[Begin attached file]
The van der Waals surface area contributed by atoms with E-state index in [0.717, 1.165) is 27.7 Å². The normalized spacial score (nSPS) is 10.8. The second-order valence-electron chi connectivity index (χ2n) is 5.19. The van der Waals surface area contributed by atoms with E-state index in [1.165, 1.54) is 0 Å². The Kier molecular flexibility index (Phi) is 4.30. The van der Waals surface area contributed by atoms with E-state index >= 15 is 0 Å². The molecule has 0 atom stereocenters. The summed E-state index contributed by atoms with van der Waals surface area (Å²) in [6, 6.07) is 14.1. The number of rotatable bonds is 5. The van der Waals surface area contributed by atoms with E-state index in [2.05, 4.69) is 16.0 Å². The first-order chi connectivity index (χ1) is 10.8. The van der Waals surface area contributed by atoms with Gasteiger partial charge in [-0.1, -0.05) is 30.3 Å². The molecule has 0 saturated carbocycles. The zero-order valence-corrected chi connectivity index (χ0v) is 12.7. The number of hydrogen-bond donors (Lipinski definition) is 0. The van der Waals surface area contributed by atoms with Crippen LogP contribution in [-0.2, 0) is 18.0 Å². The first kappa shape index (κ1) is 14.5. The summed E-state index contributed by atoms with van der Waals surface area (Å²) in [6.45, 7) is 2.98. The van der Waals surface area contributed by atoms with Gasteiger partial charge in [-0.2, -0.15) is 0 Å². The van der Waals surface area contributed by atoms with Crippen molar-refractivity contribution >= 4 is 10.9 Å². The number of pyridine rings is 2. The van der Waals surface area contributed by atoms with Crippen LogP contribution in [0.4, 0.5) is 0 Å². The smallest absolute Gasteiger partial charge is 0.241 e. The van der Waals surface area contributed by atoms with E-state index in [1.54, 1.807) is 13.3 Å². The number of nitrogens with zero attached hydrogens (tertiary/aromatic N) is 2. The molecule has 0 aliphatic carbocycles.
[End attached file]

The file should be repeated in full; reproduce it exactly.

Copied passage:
The van der Waals surface area contributed by atoms with E-state index in [0.717, 1.165) is 27.7 Å². The normalized spacial score (nSPS) is 10.8. The second-order valence-electron chi connectivity index (χ2n) is 5.19. The van der Waals surface area contributed by atoms with E-state index in [1.165, 1.54) is 0 Å². The Kier molecular flexibility index (Phi) is 4.30. The van der Waals surface area contributed by atoms with E-state index >= 15 is 0 Å². The molecule has 0 atom stereocenters. The summed E-state index contributed by atoms with van der Waals surface area (Å²) in [6, 6.07) is 14.1. The number of rotatable bonds is 5. The van der Waals surface area contributed by atoms with E-state index in [2.05, 4.69) is 16.0 Å². The first-order chi connectivity index (χ1) is 10.8. The van der Waals surface area contributed by atoms with Gasteiger partial charge in [-0.1, -0.05) is 30.3 Å². The molecule has 0 saturated carbocycles. The zero-order valence-corrected chi connectivity index (χ0v) is 12.7. The number of hydrogen-bond donors (Lipinski definition) is 0. The van der Waals surface area contributed by atoms with Crippen LogP contribution in [-0.2, 0) is 18.0 Å². The first kappa shape index (κ1) is 14.5. The summed E-state index contributed by atoms with van der Waals surface area (Å²) in [6.45, 7) is 2.98. The van der Waals surface area contributed by atoms with Gasteiger partial charge in [-0.2, -0.15) is 0 Å². The van der Waals surface area contributed by atoms with Crippen molar-refractivity contribution >= 4 is 10.9 Å². The number of pyridine rings is 2. The van der Waals surface area contributed by atoms with Crippen LogP contribution in [0.4, 0.5) is 0 Å². The smallest absolute Gasteiger partial charge is 0.241 e. The van der Waals surface area contributed by atoms with E-state index in [1.54, 1.807) is 13.3 Å². The number of nitrogens with zero attached hydrogens (tertiary/aromatic N) is 2. The molecule has 0 aliphatic carbocycles.